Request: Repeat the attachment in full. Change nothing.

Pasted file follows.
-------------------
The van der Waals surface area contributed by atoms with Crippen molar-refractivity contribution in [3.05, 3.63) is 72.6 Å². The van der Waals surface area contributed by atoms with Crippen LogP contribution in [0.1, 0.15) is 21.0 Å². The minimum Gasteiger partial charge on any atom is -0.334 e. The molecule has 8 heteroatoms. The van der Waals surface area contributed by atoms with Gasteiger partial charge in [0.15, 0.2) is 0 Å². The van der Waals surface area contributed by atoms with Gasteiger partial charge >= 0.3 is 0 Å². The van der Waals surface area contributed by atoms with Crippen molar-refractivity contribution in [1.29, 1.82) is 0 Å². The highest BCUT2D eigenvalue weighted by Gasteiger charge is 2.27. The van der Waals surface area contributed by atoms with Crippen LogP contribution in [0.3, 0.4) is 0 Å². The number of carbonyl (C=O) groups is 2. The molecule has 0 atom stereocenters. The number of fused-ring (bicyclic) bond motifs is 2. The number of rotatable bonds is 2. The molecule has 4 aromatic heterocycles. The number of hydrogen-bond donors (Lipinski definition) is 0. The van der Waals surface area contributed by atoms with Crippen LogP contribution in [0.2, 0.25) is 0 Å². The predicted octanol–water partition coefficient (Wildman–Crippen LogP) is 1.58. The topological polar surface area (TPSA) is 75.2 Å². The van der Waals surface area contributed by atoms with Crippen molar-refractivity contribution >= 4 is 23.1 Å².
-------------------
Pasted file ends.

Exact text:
The van der Waals surface area contributed by atoms with Crippen molar-refractivity contribution in [3.05, 3.63) is 72.6 Å². The van der Waals surface area contributed by atoms with Crippen LogP contribution in [0.1, 0.15) is 21.0 Å². The minimum Gasteiger partial charge on any atom is -0.334 e. The molecule has 8 heteroatoms. The van der Waals surface area contributed by atoms with Gasteiger partial charge in [0.15, 0.2) is 0 Å². The van der Waals surface area contributed by atoms with Gasteiger partial charge >= 0.3 is 0 Å². The van der Waals surface area contributed by atoms with Crippen molar-refractivity contribution in [1.29, 1.82) is 0 Å². The highest BCUT2D eigenvalue weighted by Gasteiger charge is 2.27. The van der Waals surface area contributed by atoms with Crippen LogP contribution in [0.3, 0.4) is 0 Å². The number of carbonyl (C=O) groups is 2. The molecule has 0 atom stereocenters. The number of fused-ring (bicyclic) bond motifs is 2. The number of rotatable bonds is 2. The molecule has 4 aromatic heterocycles. The number of hydrogen-bond donors (Lipinski definition) is 0. The van der Waals surface area contributed by atoms with Crippen LogP contribution in [0.2, 0.25) is 0 Å². The predicted octanol–water partition coefficient (Wildman–Crippen LogP) is 1.58. The topological polar surface area (TPSA) is 75.2 Å². The van der Waals surface area contributed by atoms with Crippen molar-refractivity contribution >= 4 is 23.1 Å².